There were footsteps outside in the hall as he was speaking, and then someone entered the room. I didn’t look up, I wasn’t in the mood. But there was a sudden laugh and then an annoyed voice said, "Oh, no. I realized you said we had ‘an injured teammmate,’ but you didn’t say it was him. Although I don’t know who else I would have expected.”

“A voice from my recent past, far too recent,” I said, and there she was.

“Been giving any more ladies the green gown?” Ivy asked.

“Okay, you know what, why her? Why here?” I asked.

“Why aren’t you with your sister? did she cut you loose as well? Decide that an injured brother is worse than a teammate?”

“Yep. But I thought the whole point of that last mission was that you could retire a rich woman and not have to do dirty work like this any more.”

“Techinically we’re doing holy work,” Crannog commented, but we weren’t listening.

“Yeah, she tried to put me out to pasture, but I’m not that old yet. I don’t think she understands how long humans live, I think thirty is the same as eighty to her.”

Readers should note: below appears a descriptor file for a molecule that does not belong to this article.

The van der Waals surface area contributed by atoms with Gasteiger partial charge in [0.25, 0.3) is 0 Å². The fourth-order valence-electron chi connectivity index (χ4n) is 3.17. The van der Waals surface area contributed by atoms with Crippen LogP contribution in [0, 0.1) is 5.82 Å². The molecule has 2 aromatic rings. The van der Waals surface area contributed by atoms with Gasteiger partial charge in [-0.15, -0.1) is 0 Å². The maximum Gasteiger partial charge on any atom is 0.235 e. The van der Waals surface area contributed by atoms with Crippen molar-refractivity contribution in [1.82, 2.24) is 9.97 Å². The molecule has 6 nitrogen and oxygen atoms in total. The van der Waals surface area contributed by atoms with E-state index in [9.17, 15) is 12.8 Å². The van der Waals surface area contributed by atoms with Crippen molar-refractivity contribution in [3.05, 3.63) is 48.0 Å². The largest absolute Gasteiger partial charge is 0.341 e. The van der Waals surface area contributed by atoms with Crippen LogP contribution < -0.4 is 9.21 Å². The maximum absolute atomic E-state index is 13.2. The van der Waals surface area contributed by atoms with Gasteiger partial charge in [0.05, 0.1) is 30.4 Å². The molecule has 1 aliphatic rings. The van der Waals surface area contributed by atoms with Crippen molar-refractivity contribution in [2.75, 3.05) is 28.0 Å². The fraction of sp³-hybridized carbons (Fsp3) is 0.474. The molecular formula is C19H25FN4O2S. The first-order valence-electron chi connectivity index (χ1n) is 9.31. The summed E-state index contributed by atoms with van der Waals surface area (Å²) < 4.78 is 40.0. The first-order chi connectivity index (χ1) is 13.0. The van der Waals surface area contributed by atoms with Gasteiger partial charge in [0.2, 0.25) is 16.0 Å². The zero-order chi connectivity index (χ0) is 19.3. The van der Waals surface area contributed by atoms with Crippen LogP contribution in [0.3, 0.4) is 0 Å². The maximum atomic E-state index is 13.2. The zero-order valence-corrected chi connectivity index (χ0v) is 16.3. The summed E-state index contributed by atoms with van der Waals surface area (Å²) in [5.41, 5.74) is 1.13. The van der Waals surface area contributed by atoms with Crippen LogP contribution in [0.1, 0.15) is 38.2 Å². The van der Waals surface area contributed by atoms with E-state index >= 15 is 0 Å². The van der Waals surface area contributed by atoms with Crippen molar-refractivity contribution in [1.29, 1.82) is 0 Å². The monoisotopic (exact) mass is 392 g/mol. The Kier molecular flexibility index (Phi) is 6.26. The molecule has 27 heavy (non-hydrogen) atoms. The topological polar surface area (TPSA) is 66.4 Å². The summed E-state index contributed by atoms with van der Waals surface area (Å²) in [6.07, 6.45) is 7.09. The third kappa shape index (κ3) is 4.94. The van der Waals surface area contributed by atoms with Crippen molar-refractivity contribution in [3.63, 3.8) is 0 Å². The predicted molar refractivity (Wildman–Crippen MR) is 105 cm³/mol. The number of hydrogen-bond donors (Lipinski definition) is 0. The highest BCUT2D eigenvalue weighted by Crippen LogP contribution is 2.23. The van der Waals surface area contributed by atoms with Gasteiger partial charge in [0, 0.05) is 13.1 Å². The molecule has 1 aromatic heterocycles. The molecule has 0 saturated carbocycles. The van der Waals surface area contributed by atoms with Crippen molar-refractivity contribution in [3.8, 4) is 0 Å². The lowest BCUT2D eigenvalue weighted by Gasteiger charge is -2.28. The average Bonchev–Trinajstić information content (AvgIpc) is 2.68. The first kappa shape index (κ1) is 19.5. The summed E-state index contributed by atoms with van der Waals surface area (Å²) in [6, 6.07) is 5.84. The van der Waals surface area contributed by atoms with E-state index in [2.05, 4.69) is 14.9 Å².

“Yeah, we’re all basically pets to her. So you’re rich but want to keep going? Gotta get richer?”

“What about you? The money wasn’t enough to buy you a three hundred room mansion to fill with elf mistresses?”

“I turned down the money,” I said and realized instantly that it was a terrible thing to say in this case.

“Oh, Osmorn. Oh, Ozzie Ozzie Ozzie.”

“People call you Ozzie?” Oratina asked.

“No. Well, my sister does. Or did. Sometimes. But nobody else.”

“Except me,” Said Ivy.

“And me.” Said Oratina.

“No, look, it’s just like, a family name—“

“I think you mean a pet name,” Ivy interjected, a malicious smile on her lips.

“Ugh…look, okay, Oratina, you can call me Ozzie if I can call you…I don’t know, Tiny.”

“Done!” She said with a happy laugh.

“Nicely done,” Ivy complimented the laughing halfling, and Oratina curtseyed.

“Well thank you Miss Ivy, I’ve always had a way about me.”

“Perhaps you’ll have to teach me.”

“If you like, but it’s not complex. Men are easier to manipulate than they think. But we shouldn’t discuss it in front of them, they get so confused, the poor dears.” Oratina said as the two of them walked out of the room together.

“What just happened?” I asked Crannog.

“I wonder if that halfling is available to come with us,” Crannog said. Apparently it was his turn to not be listening all that closely.

I laid back on my pillows and looked at the too-close ceiling above my head. It was still too close.